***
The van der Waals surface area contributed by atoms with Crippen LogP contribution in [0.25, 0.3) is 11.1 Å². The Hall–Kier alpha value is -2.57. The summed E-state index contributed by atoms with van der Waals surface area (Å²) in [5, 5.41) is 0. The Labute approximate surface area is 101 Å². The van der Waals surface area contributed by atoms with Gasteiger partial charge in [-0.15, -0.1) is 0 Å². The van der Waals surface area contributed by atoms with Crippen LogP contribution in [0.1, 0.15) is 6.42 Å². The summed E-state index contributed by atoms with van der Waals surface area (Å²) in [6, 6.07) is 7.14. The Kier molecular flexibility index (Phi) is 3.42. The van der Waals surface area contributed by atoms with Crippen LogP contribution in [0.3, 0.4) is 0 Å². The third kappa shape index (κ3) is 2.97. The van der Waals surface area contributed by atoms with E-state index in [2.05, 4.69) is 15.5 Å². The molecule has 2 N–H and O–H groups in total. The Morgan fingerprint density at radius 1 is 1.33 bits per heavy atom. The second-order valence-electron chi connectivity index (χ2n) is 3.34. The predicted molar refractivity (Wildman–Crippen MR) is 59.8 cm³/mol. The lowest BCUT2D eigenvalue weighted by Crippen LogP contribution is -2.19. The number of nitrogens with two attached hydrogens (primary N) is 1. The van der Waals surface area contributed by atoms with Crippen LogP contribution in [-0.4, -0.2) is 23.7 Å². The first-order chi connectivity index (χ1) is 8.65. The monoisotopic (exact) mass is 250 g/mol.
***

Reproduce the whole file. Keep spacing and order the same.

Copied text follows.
The van der Waals surface area contributed by atoms with Crippen LogP contribution in [0.25, 0.3) is 11.1 Å². The Hall–Kier alpha value is -2.57. The summed E-state index contributed by atoms with van der Waals surface area (Å²) in [5, 5.41) is 0. The Labute approximate surface area is 101 Å². The van der Waals surface area contributed by atoms with Gasteiger partial charge in [-0.15, -0.1) is 0 Å². The van der Waals surface area contributed by atoms with Crippen LogP contribution in [0.1, 0.15) is 6.42 Å². The summed E-state index contributed by atoms with van der Waals surface area (Å²) in [6, 6.07) is 7.14. The Kier molecular flexibility index (Phi) is 3.42. The van der Waals surface area contributed by atoms with Crippen LogP contribution in [0.3, 0.4) is 0 Å². The third kappa shape index (κ3) is 2.97. The van der Waals surface area contributed by atoms with E-state index in [2.05, 4.69) is 15.5 Å². The molecule has 2 N–H and O–H groups in total. The Morgan fingerprint density at radius 1 is 1.33 bits per heavy atom. The second-order valence-electron chi connectivity index (χ2n) is 3.34. The predicted molar refractivity (Wildman–Crippen MR) is 59.8 cm³/mol. The lowest BCUT2D eigenvalue weighted by Crippen LogP contribution is -2.19. The number of nitrogens with two attached hydrogens (primary N) is 1. The van der Waals surface area contributed by atoms with Crippen LogP contribution in [-0.4, -0.2) is 23.7 Å². The first-order chi connectivity index (χ1) is 8.65. The monoisotopic (exact) mass is 250 g/mol.